Archaeology Odyssey 2:2, May/June 1999

The Great MFA Exposé

But will it stop archaeological looting?

By Hershel Shanks

Last year, on the Sunday between Christmas and New Year’s, the lead story on the front page of The Boston Globe was not about President Clinton’s impending impeachment trial in the Senate, nor about Saddam Hussein’s effort to shoot down American planes over the no-fly zone in northern Iraq, but about the Boston Museum of Fine Arts, known locally as the MFA, which, according to the newspaper, was buying looted antiquities.

Two days earlier, the author of the article, Globe reporter Walter V. Robinson, received the first Public Service Award of the Archaeological Institute of America (AIA) for earlier exposés of the MFA and other museums, charging unethical, if not illegal, trading in looted antiquities. The AIA citation noted the “long-standing conflicts between countries rich in archaeological heritage and U.S. museums.”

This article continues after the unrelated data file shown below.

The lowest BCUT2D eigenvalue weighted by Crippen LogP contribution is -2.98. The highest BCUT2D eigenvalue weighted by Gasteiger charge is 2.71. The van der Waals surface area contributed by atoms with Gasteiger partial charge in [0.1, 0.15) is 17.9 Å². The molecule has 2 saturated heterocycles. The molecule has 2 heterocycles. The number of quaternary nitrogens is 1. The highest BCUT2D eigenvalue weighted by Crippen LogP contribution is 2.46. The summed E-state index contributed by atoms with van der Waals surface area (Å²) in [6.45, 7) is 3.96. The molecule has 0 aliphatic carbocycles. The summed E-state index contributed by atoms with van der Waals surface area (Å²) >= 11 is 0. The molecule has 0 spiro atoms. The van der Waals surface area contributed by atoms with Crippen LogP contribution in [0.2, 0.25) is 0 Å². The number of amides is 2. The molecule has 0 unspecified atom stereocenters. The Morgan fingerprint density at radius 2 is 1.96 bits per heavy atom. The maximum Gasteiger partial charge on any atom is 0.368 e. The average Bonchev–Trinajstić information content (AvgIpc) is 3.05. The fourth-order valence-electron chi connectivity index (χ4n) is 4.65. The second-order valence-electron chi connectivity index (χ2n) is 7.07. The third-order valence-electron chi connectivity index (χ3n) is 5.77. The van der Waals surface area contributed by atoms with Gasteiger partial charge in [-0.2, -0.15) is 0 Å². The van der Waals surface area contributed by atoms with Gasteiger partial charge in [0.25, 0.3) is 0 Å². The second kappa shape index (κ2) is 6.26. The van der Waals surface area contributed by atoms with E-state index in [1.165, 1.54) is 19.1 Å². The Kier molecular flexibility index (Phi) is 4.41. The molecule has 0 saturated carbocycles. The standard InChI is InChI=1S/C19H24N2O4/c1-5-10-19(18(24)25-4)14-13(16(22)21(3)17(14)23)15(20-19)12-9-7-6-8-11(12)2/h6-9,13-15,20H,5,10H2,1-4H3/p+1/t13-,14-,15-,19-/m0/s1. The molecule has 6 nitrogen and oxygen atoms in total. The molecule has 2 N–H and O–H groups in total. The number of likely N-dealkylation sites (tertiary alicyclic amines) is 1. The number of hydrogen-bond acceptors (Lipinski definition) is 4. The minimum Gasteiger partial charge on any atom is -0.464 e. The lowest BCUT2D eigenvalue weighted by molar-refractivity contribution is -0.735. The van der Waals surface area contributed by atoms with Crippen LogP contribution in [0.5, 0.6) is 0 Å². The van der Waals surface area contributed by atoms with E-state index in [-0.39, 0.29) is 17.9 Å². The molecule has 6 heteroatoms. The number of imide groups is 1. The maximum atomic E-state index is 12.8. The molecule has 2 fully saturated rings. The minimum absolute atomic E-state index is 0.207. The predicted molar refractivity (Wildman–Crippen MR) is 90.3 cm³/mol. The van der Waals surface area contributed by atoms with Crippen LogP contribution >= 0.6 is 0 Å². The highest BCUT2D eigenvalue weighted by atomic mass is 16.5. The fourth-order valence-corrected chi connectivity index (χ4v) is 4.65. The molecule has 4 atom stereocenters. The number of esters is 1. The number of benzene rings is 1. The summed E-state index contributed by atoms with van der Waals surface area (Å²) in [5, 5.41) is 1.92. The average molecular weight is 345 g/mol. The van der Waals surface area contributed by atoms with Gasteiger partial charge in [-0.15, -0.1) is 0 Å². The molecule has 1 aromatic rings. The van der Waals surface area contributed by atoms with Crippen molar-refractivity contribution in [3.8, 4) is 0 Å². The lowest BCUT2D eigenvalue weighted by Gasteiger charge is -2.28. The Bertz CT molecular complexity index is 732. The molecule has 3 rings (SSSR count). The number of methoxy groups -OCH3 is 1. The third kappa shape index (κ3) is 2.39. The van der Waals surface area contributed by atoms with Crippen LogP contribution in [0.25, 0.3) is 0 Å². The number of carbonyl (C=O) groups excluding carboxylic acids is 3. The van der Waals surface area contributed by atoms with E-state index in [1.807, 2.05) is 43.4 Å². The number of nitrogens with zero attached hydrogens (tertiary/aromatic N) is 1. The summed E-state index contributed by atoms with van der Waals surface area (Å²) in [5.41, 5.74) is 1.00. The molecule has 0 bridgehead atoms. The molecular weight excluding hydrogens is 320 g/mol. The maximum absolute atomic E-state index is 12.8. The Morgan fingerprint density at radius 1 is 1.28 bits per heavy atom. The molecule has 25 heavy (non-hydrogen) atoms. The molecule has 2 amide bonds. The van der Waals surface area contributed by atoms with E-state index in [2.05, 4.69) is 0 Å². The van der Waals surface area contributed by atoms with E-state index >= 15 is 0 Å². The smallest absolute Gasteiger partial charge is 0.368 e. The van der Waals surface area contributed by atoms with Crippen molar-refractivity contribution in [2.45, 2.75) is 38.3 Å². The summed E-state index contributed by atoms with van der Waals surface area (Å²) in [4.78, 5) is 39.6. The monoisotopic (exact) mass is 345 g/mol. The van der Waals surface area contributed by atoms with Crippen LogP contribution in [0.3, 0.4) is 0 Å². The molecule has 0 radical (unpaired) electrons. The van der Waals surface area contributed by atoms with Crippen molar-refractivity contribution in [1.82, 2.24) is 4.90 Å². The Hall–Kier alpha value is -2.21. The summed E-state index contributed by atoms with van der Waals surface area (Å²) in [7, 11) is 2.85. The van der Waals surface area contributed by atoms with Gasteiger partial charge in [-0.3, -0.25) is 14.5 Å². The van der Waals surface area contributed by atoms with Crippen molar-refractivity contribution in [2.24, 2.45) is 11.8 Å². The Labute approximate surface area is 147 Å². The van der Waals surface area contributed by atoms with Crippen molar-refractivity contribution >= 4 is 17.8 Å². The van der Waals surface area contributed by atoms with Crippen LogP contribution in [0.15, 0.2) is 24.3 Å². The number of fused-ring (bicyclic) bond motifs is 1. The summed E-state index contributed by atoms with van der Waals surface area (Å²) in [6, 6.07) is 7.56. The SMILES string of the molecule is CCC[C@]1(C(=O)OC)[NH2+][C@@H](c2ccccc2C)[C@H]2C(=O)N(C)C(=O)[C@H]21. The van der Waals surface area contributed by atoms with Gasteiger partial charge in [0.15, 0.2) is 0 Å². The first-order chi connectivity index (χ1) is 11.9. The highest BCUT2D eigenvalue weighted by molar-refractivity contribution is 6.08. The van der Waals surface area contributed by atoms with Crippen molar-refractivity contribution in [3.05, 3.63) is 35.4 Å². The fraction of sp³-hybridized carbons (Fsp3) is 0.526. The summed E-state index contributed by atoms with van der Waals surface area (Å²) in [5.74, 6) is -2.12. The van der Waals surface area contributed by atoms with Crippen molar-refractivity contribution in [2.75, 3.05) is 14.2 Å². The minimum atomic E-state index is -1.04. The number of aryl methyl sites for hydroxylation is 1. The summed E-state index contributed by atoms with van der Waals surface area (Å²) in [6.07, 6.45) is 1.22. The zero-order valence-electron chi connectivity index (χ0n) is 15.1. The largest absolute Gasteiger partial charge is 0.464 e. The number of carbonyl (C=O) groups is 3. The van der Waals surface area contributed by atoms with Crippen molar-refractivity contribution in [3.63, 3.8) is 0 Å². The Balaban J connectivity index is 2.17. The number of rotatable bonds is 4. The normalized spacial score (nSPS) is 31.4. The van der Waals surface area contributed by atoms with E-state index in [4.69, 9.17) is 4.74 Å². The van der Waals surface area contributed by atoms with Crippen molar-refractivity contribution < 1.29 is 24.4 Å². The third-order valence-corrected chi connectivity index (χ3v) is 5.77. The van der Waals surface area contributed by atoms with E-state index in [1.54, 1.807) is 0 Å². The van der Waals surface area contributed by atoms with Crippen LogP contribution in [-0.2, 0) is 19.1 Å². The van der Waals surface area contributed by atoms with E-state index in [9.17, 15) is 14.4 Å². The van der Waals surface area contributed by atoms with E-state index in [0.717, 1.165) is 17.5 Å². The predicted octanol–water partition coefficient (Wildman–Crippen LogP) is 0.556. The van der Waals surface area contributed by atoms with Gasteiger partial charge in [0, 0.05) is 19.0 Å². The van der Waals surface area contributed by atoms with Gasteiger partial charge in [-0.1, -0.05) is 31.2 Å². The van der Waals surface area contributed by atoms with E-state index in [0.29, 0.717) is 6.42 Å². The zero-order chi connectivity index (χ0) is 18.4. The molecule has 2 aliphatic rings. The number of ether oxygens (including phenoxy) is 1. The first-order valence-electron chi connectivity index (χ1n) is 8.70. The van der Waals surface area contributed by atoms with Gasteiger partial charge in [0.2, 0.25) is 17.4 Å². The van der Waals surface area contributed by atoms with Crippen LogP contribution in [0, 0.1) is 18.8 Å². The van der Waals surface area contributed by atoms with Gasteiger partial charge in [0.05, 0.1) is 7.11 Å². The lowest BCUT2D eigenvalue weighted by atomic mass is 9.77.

Truth to tell, I’m kinda glad the MFA bought the stuff. At least that way I’ll be able to see it.

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